Schools Chancellor Kaya Henderson can move forward with plans to close 15 D.C. schools, a federal judge ruled Wednesday, rejecting activists’ claims that the closures violate the civil rights of city children.

U.S. District Judge James E. Boasberg acknowledged that the closures will disproportionately affect black, Hispanic and disabled children, but he wrote in a strongly worded 31-page opinion that there is no evidence that D.C. officials intended to discriminate against certain groups of students.

City officials “are actually transferring children out of weaker, more segregated and under-enrolled schools,” the judge wrote, and activists’ push to keep students in those schools “seems curious, given that these are the conditions most people typically endeavor to escape.”

D.C. officials said they sought to close schools with low enrollment to use resources more efficiently and improve education across the city. Those half-empty schools were clustered in parts of the city where charter schools have grown quickly and where residents are overwhelmingly black and Hispanic.

Boasberg ruled that the city had provided a reasonable justification for closing the schools and a reasonable explanation for the disparate impact on minority students.

Thirteen District schools are slated to close in June and two more next year, displacing more than 2,700 students. All but two affected children are black or Hispanic, according to a complaint filed in March by five plaintiffs— including three parents and two advisory neighborhood commissioners — who were organized by community group Empower DC.

They sought a preliminary injunction to halt the closures until the case could be heard, arguing that students would suffer “irreparable harm” if schools are shuttered.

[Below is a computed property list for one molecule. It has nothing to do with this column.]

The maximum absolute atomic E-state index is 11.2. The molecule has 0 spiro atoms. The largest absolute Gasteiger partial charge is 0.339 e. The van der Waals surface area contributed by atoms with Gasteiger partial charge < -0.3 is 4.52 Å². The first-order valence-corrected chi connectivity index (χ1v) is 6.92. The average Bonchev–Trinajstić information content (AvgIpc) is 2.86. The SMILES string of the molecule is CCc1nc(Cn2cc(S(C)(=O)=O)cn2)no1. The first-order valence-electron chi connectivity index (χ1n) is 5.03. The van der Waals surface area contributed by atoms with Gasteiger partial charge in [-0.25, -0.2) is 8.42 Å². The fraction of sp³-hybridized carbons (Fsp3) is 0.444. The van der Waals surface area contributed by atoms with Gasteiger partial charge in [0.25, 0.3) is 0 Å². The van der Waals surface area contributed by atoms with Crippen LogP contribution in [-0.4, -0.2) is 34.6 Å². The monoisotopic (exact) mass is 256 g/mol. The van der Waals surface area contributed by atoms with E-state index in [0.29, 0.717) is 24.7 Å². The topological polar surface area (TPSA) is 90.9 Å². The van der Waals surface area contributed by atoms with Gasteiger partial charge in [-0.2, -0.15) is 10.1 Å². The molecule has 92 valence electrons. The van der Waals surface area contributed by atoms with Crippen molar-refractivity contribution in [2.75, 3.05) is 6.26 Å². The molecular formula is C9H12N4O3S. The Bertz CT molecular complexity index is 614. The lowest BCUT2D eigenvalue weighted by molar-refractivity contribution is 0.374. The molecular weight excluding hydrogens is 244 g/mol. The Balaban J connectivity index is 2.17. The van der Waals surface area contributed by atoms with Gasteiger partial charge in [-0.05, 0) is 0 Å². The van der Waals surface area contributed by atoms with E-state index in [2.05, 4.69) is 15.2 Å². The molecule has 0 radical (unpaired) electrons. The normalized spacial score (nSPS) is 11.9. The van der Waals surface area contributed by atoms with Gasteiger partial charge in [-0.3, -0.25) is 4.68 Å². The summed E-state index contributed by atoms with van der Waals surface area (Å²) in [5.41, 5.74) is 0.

Boasberg was unswayed by that argument and declined to grant the injunction. Most of the affected students are slated to move into more-integrated schools with higher proficiency rates in math and reading, he pointed out.

Though Boasberg denied the injunction, the case remains alive, and Empower DC vowed to continue pursuing it.

“We are fighting not only to have equal access to neighborhood public schools but to save the fabric of our communities that is threatened by displacement and gentrification,” Empower DC’s Daniel del Pielago wrote to supporters Wednesday. “This is as much about who gets to live in DC ten years from now as it is about our schools.”

The judge issued his opinion on the same day that the Chicago Teachers Union filed two complaints in federal court to stop that city from closing 53 schools, arguing that the closures would disproportionately affect black students.

Boasberg added that the plaintiffs’ legal theory was overly broad, suggesting that it would be illegal for city officials to close any school with a higher-than-average population of minority students.

He also rejected the claim that D.C. officials broke the law by failing to give advisory neighborhood commissioners proper notice of the school-closure plans.

While Henderson’s staff members did not send notice by certified mail to commissioners as required by law, they did send e-mails. They also broadcast the closure plan to the public and solicited feedback that they used to revise the initial closure plan, reducing the number of schools to be closed from 20 to 15.

“This desire for community input was no charade,” Boasberg wrote.